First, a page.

[Editor’s note: This is the first in a series of articles derived from a session at this year’s ISSCC that focused on sensors and energy harvesting. The intent is that, in addition to highlighting some of the leading-edge work being done by the presenters, we can also bring some of the basic sensor issues to the forefront, since they are moving from the realm of the arcane to the realm of the everyday.]
One of the earliest images I remember of scientific equipment was the anemometer atop a barn. Such a simple design: it’s a fan in reverse. Like a windmill, only providing information instead of energy.
The anemometer survives today, in much more precise form, of course. But, as with so much mechanically simple stuff, solid-state mechanisms are available for measuring wind. This allows further miniaturization, enabling a new set of applications.
But this is not a MEMS-based solution. So, absent any moving parts, how can you measure the wind?
More specifically, there are two things to measure: the wind speed and the wind direction. First, the speed: it turns out that, if you have air blowing across a surface, a temperature gradient will be set up along the direction of flow. Based on materials knowledge and calibration, as well as a sensitive thermometer, you can calculate the airspeed based on the difference in temperature.
To measure the airspeed, then, in theory, you need a thermometer at one end of the surface and one at the other end – “end” being defined by the wind direction. Find the temperature difference and you’re good. Well, assuming you know how to translate that into wind speed. But it’s kind of impractical to rotate this thing to align with the wind. Sort of defeats half the purpose of the anemometer.
Instead, you can measure in two dimensions: thermometers at, for lack of any more compelling standard, the cardinal directions: north, east, south, and west. If you get a good westerly going, then you’ll detect the gradient along the east-west line; similarly for a northerly. If the direction is at some other arbitrary angle, you’ll detect differences along both axes, and you can use that information to get both speed and direction.
This can all be done in silicon. From a practical standpoint, the chip may be mounted to some other material – in this case, ceramic – to provide the wind-blowing surface and protect the die. And it’s assumed the wind is going only in two dimensions. This isn’t going to detect downdrafts.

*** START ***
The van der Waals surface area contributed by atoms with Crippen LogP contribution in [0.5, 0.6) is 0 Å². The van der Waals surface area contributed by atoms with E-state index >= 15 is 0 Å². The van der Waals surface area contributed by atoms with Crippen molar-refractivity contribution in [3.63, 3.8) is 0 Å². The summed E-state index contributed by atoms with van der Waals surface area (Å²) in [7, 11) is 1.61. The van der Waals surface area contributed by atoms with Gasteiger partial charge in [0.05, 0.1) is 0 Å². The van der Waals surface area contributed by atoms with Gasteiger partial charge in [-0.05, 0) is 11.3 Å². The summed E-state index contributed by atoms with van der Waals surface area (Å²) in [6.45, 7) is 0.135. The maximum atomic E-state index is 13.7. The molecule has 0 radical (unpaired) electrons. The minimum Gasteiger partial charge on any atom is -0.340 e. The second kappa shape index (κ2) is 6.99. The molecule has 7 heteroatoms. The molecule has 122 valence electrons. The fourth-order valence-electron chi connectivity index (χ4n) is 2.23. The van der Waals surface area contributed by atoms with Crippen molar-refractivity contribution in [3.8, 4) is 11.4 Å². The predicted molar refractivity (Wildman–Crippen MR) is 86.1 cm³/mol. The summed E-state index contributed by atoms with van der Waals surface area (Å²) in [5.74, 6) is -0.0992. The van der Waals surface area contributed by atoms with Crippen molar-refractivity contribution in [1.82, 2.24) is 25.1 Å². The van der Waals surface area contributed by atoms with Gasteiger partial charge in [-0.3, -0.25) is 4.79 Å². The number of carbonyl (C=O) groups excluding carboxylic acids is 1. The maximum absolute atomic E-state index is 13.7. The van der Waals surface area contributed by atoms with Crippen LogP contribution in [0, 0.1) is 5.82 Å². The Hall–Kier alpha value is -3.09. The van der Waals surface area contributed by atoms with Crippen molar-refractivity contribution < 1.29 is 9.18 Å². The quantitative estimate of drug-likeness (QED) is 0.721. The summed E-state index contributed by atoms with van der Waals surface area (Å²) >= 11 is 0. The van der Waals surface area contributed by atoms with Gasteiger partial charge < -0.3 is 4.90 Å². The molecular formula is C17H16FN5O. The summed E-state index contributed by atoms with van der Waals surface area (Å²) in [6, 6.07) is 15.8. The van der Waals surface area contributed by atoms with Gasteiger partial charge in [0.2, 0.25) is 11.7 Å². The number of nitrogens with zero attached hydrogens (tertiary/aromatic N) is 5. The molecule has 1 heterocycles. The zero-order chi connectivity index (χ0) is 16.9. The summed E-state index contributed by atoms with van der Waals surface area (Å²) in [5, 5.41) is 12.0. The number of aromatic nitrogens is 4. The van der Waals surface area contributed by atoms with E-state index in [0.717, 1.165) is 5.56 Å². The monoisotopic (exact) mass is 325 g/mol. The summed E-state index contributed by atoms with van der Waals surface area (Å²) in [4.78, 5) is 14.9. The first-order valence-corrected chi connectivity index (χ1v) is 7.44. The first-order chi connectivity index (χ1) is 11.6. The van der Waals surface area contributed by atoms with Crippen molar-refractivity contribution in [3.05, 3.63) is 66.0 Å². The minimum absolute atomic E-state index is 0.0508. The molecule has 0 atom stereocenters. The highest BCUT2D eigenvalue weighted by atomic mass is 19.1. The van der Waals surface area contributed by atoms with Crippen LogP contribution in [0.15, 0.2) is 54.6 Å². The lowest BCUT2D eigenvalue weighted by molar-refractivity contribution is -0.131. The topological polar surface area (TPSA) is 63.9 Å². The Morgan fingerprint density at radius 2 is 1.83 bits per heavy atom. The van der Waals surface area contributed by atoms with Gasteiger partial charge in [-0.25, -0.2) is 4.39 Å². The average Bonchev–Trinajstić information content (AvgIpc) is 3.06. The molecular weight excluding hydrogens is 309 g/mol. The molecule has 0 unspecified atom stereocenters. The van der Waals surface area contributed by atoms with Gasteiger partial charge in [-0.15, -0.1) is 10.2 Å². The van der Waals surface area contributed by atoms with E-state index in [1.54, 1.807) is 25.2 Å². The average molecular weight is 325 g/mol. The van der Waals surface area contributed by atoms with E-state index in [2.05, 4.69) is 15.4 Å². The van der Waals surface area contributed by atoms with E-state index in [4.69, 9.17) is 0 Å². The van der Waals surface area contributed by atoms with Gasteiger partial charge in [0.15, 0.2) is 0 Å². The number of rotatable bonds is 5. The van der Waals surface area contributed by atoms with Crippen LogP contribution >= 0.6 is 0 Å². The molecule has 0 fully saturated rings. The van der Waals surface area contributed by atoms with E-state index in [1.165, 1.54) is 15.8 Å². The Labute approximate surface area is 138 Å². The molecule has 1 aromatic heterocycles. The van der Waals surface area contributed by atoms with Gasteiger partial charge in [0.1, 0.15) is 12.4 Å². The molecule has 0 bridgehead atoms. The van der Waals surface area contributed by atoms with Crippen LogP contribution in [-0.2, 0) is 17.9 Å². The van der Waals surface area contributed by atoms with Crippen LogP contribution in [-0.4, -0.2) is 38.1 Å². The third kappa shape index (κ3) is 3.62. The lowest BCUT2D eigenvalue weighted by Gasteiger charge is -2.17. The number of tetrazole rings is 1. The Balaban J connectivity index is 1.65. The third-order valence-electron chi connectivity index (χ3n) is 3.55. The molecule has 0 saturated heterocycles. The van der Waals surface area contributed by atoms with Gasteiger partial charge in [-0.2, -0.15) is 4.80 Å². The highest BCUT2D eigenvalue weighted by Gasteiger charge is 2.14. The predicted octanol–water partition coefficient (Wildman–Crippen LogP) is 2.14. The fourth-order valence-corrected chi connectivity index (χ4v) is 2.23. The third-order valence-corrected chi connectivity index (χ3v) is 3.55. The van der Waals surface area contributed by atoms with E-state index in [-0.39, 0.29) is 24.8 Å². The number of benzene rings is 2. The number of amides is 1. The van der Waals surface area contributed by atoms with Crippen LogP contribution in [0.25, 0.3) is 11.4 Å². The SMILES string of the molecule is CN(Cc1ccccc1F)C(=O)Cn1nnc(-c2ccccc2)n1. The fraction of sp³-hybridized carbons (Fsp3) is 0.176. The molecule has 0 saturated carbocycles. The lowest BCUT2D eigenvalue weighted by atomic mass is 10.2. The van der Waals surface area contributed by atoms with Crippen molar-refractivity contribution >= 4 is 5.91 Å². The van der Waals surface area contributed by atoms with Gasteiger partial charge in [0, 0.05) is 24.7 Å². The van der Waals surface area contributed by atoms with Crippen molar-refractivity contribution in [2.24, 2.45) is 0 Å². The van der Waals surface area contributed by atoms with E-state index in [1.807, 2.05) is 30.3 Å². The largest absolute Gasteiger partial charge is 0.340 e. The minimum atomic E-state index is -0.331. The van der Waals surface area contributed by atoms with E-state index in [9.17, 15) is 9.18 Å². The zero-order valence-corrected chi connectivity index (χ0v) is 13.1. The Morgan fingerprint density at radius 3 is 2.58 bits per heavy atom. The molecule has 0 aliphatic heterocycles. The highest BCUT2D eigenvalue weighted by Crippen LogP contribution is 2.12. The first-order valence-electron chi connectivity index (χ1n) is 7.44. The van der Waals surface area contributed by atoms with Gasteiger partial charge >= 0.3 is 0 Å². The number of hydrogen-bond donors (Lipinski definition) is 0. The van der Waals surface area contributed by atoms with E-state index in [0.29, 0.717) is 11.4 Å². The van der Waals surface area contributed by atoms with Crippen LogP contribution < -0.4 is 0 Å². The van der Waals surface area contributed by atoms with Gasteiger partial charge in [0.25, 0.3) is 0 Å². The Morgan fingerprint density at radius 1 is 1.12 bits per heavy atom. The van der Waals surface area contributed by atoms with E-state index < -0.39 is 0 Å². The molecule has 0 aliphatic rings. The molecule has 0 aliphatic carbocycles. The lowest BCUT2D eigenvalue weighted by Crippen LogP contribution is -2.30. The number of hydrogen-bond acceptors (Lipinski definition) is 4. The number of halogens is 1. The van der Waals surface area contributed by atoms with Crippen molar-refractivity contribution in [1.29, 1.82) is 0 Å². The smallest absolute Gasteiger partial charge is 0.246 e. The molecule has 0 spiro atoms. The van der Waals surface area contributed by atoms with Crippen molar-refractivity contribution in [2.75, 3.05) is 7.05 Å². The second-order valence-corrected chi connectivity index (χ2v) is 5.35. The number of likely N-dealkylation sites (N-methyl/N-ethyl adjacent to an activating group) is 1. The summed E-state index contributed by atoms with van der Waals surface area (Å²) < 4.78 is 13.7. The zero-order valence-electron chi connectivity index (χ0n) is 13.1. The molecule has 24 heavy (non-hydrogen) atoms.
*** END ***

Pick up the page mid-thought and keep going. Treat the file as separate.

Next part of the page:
Sounds pretty simple.
Problem is, we’re talking very minute temperature differences across very short distances. This requires very sensitive circuitry and the ability to reject lots of noise.
In addition, in order to operate on the basis of known temperatures, the sensor isn’t just operated at ambient temperature: heaters are used to heat the silicon. That takes power. The goal of the paper by Jianfeng Wu et al of Tsinghua University and Delft University of Technology was to figure out how to do an accurate, low-power sensor.
There are actually two ways to approach the gradient sensing. The obvious one is to measure the differences directly. The other way to do it is to adjust the heaters to cancel out the temperature difference and then measure the power it took to zero it out.
That last method may sound ridiculously indirect, but it turns out that the wind speed follows a nice, clean square law function in that scenario, making it easier to calculate. It’s not quite so clean going from the actual temperature measurements. But – and no surprise here – you have to run the heaters at a higher temperature to do the canceling, and that approach took as much as 450 mW of heater power – much more than targeted for this project.
So, even though it’s a harder computation, they went for the direct gradient measurement.
The thermometers themselves are realized using thermopiles, which generate a voltage in response to a gradient. A thermopile is a collection – or a pile – of thermocouples connected in series; the thermocouples they used were p+/Al. The ones opposing each other in direction were connected in series because that was the temperature differential being measured.
They used polysilicon resistors as heaters. Sounds like a big resistor.
The amount of power needed for the heater would theoretically be limited by the noise floor of the heater – basically like running your engine as low as possible without having it cough and possibly stall out. But it also has to run high enough so that the thermopiles, whose output level will depend on the heating, will produce a signal high enough to be read by the sensing circuit.
And here’s where we get into some of the rather gory details of the implementation, probably best appreciated by signal-processing specialists (which I am not). Speaking very generally, they used a thermal delta-sigma modulator approach. The heaters and thermopile pairs actually acted as thermal filters, or rough integrators, in the feedback path. They tried a couple different approaches – one using an auto-zeroed pre-amp, the other adding an electrical integrator to make it a 2nd-order filter, chopping instead of auto-zeroing.
I’ll refer you to the actual proceedings for the nitty-gritty results, but the bottom line is that they were able to detect speed with ±5% speed accuracy and with ±2° direction accuracy, using 50 mW of power – one-ninth the power of prior work.
Not bad. Still not sure how pretty it will look atop the barn…
(Note: next in the series is here.)